1. algebra squares problem

(i) If $\displaystyle n$ is a positive integer, such that $\displaystyle 2n+1$ is a perfect square, show that $\displaystyle n+1$ is the sum of two successive perfect squares.

(ii) If $\displaystyle 3n+1$ is a perfect square, show that $\displaystyle n+1$ is the sum of three perfect square.

2. (i)A square of an odd number
$\displaystyle (2k+1)^2=4k^2+4k+1$
If $\displaystyle n = 2k^2+2k$ then $\displaystyle (2k+1)^2=2n+1$ and that shows that $\displaystyle 2n+1$ is the square of an odd number.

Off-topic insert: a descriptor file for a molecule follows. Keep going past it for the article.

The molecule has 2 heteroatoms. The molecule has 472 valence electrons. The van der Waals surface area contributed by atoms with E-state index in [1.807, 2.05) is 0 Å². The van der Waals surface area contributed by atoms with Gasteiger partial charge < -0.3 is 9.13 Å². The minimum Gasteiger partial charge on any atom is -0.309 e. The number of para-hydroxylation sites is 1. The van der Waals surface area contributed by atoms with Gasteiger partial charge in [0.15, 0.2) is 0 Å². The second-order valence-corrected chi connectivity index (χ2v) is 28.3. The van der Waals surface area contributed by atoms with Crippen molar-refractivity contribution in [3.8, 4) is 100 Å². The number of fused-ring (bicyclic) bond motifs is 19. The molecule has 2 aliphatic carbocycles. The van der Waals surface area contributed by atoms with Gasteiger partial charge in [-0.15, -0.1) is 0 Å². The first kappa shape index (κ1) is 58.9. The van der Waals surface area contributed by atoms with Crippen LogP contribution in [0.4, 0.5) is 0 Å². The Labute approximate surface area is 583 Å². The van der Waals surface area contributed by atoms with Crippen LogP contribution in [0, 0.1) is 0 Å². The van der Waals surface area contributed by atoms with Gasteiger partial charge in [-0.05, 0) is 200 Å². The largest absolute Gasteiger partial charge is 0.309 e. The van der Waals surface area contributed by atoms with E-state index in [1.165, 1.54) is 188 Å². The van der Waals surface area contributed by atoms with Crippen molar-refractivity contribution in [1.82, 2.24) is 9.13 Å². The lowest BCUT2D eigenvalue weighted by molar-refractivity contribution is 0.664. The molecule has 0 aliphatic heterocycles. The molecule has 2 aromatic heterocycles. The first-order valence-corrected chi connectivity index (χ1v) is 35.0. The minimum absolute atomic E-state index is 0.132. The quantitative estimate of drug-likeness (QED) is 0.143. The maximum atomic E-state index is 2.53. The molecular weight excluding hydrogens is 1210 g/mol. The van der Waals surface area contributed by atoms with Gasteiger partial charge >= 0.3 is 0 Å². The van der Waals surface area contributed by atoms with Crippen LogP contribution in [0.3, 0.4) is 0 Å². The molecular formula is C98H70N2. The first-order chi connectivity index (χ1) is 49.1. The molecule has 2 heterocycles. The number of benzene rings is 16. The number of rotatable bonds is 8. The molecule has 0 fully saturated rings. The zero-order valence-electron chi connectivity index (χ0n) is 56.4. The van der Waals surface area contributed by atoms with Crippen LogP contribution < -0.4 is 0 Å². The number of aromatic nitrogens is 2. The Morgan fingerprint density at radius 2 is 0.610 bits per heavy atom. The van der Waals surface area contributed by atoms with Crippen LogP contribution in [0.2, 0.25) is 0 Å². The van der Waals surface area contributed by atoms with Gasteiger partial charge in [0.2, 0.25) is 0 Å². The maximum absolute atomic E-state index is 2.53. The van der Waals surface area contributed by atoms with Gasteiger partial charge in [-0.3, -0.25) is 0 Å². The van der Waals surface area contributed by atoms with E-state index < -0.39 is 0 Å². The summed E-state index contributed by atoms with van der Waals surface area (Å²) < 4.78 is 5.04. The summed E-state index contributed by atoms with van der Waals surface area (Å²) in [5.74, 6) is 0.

Now consider $\displaystyle n+1 = 2k^2 + 2k + 1 = k^2 + (k^2 + 2k + 1) = k^2 + (k+1)^2$ that is the sum of two successive squares.
(ii) A number can be of the form $\displaystyle 3q+r, r\in \{0,1,2\}$
Square can thus be of the form :
$\displaystyle (3q)^2 = 9 q^2$
$\displaystyle (3q+1)^2 = 9 q^2 +6q +1 = 3(3q^2+2q)+1$
$\displaystyle (3q+2)^2 = 9 q^2 +12q +4 = 3(3q^2+4q+1)+1$
So if $\displaystyle 3n +1$ a square then $\displaystyle n =3q^2+2q \text{ or } n=3q^2+4q+1$
Then n +1 is form (when 3n+1 is odd) $\displaystyle 3q^2 + 4q + 2 = q^2 + 2q+1 +q^2 +2q+1 + q^2 = 2\cdot (q+1)^2 + q^2$ or is form (when 3n+1 is even) $\displaystyle 3q^2 + 2q + 1 = q^2 + 2q+1 +q^2+ q^2=(q+1)^2 + 2 \cdot q^2$